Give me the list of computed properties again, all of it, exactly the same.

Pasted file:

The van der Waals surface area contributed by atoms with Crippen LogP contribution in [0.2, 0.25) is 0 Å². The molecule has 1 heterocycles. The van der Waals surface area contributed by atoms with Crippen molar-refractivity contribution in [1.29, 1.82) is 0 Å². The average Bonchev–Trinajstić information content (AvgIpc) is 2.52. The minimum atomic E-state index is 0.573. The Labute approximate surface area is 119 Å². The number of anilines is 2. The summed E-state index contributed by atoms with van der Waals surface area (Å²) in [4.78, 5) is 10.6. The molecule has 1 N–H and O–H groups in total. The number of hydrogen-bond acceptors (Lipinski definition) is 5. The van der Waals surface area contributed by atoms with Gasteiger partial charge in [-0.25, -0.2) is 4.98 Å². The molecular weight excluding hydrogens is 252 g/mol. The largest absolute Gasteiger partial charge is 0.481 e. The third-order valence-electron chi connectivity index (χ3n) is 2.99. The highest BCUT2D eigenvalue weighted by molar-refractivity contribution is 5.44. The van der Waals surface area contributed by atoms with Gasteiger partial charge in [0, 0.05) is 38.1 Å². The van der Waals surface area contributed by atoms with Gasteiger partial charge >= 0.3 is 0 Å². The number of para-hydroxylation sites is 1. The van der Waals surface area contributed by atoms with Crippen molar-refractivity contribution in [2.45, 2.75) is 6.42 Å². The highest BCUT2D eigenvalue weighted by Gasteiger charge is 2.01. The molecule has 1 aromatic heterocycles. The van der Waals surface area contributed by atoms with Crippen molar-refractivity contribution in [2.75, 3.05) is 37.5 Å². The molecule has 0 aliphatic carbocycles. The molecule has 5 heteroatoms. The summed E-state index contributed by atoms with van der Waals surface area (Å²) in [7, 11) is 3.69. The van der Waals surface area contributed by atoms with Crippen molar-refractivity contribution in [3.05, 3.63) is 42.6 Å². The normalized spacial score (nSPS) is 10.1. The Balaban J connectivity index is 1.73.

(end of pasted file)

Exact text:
The van der Waals surface area contributed by atoms with Crippen LogP contribution in [0.2, 0.25) is 0 Å². The molecule has 1 heterocycles. The van der Waals surface area contributed by atoms with Crippen molar-refractivity contribution in [1.29, 1.82) is 0 Å². The average Bonchev–Trinajstić information content (AvgIpc) is 2.52. The minimum atomic E-state index is 0.573. The Labute approximate surface area is 119 Å². The number of anilines is 2. The summed E-state index contributed by atoms with van der Waals surface area (Å²) in [4.78, 5) is 10.6. The molecule has 1 N–H and O–H groups in total. The number of hydrogen-bond acceptors (Lipinski definition) is 5. The van der Waals surface area contributed by atoms with Gasteiger partial charge in [-0.25, -0.2) is 4.98 Å². The molecular weight excluding hydrogens is 252 g/mol. The largest absolute Gasteiger partial charge is 0.481 e. The third-order valence-electron chi connectivity index (χ3n) is 2.99. The highest BCUT2D eigenvalue weighted by molar-refractivity contribution is 5.44. The van der Waals surface area contributed by atoms with Gasteiger partial charge in [0, 0.05) is 38.1 Å². The van der Waals surface area contributed by atoms with Gasteiger partial charge >= 0.3 is 0 Å². The number of para-hydroxylation sites is 1. The van der Waals surface area contributed by atoms with Crippen molar-refractivity contribution in [2.45, 2.75) is 6.42 Å². The highest BCUT2D eigenvalue weighted by Gasteiger charge is 2.01. The molecule has 1 aromatic heterocycles. The van der Waals surface area contributed by atoms with Crippen molar-refractivity contribution in [2.75, 3.05) is 37.5 Å². The molecule has 0 aliphatic carbocycles. The molecule has 5 heteroatoms. The summed E-state index contributed by atoms with van der Waals surface area (Å²) in [7, 11) is 3.69. The van der Waals surface area contributed by atoms with Crippen molar-refractivity contribution in [3.05, 3.63) is 42.6 Å². The normalized spacial score (nSPS) is 10.1. The Balaban J connectivity index is 1.73.